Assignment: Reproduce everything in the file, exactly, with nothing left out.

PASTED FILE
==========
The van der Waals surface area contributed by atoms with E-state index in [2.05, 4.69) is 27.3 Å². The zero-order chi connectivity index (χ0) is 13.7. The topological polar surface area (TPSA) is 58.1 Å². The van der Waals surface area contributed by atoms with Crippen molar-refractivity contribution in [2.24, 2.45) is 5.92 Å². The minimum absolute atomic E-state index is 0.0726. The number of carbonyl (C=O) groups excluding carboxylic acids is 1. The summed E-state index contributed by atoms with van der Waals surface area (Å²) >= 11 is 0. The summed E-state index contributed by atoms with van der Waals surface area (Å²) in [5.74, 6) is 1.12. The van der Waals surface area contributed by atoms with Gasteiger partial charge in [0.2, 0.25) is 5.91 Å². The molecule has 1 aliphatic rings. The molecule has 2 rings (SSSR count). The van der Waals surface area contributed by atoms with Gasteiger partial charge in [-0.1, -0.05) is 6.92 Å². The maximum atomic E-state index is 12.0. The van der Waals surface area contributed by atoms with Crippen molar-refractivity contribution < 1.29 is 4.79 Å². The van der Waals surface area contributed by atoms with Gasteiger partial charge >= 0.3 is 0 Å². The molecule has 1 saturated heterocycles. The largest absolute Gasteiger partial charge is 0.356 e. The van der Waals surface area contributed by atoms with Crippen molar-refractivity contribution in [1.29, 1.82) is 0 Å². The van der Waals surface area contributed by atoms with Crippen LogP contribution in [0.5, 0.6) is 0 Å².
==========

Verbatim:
The van der Waals surface area contributed by atoms with E-state index in [2.05, 4.69) is 27.3 Å². The zero-order chi connectivity index (χ0) is 13.7. The topological polar surface area (TPSA) is 58.1 Å². The van der Waals surface area contributed by atoms with Crippen molar-refractivity contribution in [2.24, 2.45) is 5.92 Å². The minimum absolute atomic E-state index is 0.0726. The number of carbonyl (C=O) groups excluding carboxylic acids is 1. The summed E-state index contributed by atoms with van der Waals surface area (Å²) >= 11 is 0. The summed E-state index contributed by atoms with van der Waals surface area (Å²) in [5.74, 6) is 1.12. The van der Waals surface area contributed by atoms with Gasteiger partial charge in [0.2, 0.25) is 5.91 Å². The molecule has 1 aliphatic rings. The molecule has 2 rings (SSSR count). The van der Waals surface area contributed by atoms with Gasteiger partial charge in [-0.1, -0.05) is 6.92 Å². The maximum atomic E-state index is 12.0. The van der Waals surface area contributed by atoms with Crippen molar-refractivity contribution < 1.29 is 4.79 Å². The van der Waals surface area contributed by atoms with Gasteiger partial charge >= 0.3 is 0 Å². The molecule has 1 saturated heterocycles. The largest absolute Gasteiger partial charge is 0.356 e. The van der Waals surface area contributed by atoms with Crippen molar-refractivity contribution in [1.29, 1.82) is 0 Å². The van der Waals surface area contributed by atoms with Crippen LogP contribution in [0.5, 0.6) is 0 Å².